We did a collaboration with several design students to make this coffee table (among other things) happen. Finally!
Can you tell us something about that table? What kind of plastic did you use, what technique/machine, temperature…?
Hi Verena @verenal
“several design students”, it shows, those are some very nice products indeed!
I’m curious about how you welded the hexagons, as using the hot-plate technique only works on straights (like squares). Or is it a trade secret 😉
Also like the mixed technique with the leather.
Hey everyone, I’m so sorry for taking this long to reply. Thank you for your kind words.
So a little story behind the conception of this table :
– A group of interior design students approached us for their school project. They wanted to create something from alternative materials that still fall in the ‘sustainable’ category, thus coming to us.
– We had wanted to make a table or shelf from the get go but our equipments are not very supportive. We’ve only been making small things, 15×15 is the biggest flat object we’ve managed to make so far therefore we decided to combine the hexagons. How ? Still unsure at that point.
Of course @chenkus @msnmck . Pretty much the same technique with Dave’s tutorial, collect, sort, shred (cut with scissors in our case 😂) and then melt. Only the difference is, we use a couple of small household ovens instead of the big rotating one. Things like that are not very easily accessible nor affordable here in Indonesia. And because we want people to be able to relate when they try replicating them at home, we use things that are more common to humanity 😉 We have the injection machine but only use it occasionaly.
Back to the table, each hexagon is made with 50gr of PP and melted at 250 celsius. Because we melt them ‘manually’, we have more flexibility with the patterns. We used a sandwich mold for shaping them (3 layers of steel with nuts and bolts in each corner).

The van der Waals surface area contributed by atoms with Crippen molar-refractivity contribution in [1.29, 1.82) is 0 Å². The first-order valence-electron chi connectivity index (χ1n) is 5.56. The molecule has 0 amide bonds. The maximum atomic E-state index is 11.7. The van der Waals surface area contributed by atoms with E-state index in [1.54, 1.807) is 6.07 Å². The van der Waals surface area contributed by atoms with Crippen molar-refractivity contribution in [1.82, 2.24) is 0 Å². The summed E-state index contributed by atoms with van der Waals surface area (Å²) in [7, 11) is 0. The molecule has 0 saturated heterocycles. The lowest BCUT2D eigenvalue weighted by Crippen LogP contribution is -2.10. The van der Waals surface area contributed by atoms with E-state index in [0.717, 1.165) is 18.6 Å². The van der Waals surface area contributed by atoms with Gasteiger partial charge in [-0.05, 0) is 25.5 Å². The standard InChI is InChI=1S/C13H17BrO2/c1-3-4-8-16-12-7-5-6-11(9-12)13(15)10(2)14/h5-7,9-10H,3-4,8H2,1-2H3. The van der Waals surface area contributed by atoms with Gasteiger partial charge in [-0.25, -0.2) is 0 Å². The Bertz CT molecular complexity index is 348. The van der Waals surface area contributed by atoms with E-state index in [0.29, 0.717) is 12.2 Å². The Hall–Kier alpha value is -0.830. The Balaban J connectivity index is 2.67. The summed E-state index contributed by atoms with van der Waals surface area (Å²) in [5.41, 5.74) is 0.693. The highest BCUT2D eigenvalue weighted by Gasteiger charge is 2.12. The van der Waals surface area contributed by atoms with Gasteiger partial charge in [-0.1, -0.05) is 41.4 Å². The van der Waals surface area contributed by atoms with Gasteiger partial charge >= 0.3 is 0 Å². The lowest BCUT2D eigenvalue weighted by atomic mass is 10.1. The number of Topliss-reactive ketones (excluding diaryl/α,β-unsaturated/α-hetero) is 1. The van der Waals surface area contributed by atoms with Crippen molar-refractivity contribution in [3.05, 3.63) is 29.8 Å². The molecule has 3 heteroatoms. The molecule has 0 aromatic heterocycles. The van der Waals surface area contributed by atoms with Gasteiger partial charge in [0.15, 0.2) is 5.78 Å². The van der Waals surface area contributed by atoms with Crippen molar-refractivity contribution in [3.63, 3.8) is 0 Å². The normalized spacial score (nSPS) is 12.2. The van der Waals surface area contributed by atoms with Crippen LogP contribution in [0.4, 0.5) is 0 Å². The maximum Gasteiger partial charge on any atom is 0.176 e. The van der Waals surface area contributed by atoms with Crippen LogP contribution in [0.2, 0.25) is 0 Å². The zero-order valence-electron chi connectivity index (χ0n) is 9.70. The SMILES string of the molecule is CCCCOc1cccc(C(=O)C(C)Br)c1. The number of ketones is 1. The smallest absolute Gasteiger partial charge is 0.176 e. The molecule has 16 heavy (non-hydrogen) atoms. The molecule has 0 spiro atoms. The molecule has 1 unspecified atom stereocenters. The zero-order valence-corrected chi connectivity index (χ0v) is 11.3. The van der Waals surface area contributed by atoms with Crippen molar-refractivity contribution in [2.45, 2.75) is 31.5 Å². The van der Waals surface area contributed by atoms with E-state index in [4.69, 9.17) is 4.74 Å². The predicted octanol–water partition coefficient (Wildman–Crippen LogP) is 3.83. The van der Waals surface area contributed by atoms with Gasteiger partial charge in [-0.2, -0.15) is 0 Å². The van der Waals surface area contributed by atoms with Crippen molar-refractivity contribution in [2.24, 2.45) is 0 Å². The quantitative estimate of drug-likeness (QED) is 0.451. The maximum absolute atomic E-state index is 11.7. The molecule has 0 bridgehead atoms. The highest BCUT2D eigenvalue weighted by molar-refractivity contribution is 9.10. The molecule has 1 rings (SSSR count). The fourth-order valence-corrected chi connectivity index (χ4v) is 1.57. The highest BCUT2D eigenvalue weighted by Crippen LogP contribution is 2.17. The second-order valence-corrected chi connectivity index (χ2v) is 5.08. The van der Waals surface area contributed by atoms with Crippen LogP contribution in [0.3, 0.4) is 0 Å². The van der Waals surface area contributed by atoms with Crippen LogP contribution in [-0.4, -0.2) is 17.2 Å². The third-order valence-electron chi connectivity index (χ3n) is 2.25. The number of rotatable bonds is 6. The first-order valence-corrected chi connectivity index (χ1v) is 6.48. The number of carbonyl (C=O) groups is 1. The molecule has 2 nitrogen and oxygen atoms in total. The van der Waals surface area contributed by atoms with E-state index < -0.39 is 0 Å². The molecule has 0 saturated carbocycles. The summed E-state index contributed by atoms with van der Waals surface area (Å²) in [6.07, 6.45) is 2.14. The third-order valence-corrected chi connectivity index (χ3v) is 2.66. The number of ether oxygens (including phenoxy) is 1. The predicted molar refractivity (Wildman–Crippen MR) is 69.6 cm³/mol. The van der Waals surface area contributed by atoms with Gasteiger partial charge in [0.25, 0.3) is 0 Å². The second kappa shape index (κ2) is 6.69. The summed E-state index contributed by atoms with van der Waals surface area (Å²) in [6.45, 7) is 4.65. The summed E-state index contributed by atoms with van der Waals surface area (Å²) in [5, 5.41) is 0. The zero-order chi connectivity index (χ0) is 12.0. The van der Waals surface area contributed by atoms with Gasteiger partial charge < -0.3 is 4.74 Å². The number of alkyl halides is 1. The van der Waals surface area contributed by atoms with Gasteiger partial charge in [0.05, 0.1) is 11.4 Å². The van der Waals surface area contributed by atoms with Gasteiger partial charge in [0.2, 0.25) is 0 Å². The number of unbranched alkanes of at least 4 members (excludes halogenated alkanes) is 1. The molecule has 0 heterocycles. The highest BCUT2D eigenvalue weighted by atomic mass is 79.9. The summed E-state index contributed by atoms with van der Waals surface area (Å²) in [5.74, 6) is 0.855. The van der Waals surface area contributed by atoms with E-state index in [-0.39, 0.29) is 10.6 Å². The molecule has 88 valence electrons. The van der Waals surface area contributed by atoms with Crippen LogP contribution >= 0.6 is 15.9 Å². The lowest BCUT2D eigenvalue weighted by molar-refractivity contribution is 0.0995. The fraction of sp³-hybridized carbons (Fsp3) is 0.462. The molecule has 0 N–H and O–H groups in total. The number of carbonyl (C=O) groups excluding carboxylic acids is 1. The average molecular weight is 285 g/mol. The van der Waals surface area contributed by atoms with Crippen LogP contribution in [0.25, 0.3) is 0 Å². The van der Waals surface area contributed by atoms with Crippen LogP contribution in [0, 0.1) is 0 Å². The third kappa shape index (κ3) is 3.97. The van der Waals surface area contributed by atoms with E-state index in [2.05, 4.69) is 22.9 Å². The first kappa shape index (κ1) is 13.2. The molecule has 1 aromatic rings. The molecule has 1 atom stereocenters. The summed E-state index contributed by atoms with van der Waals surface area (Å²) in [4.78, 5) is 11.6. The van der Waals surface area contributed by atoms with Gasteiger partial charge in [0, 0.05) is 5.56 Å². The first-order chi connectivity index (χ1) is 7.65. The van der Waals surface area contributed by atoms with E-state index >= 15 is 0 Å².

The hexagons are then glued to a thin layer of wood underneath to hold them together. That’s for the table top.
It’s not a trade secret @donald , we all got the knowledge for free after all 😊 I’m not an expert in this but I’ll try my best to answer. For the prototype, we used aluminum frames painted in black. Disappointing, I know lol. Yes, it was very wobbly but hey.. it was only a prototype. Bending the alu was just using force and the edge of a very sturdy bench. But when we made the frames with steel, we needed heat and gradual force. I will have to make sure and get back to you on that because I didn’t do it myself (disappointment #2.. sorry).
The leather was sewn together and attached to the body with a nail looking thing (Idk what it’s called but it looks like one of those magnetic bag clasp).
Our technique is very basic but I hope my reply answers some of your questions. If you’re still unclear about several things just ask away. You know where to find me 😉
I’ll try to post a more detailed pictures and follow you up on the steel frames, welding etc
Thank you for your explanation.
Next time maybe only use three legs, way less wobbly 😉
because we want people to be able to relate when they try replicating them at home, we use things that are more common to humanity
I very much like that to.
Most people will only be making one offs, so no need for them to be able to produce on a large scale!
Hey Verenal, beautiful stuff! Can you say a little bit more about the product in the last picture? Combined plastic & leather canister?
Hi @dhanniga ,
Yes, the last picture was leather combined with plastic canister. Bottom part is just plain recycled plastic, with a nail looking thing (it’s one of those magnetic bag clasp) for the strap on each side. The top incorporated leather by sewing the fabric and attaching it to the body of the canister by glue.
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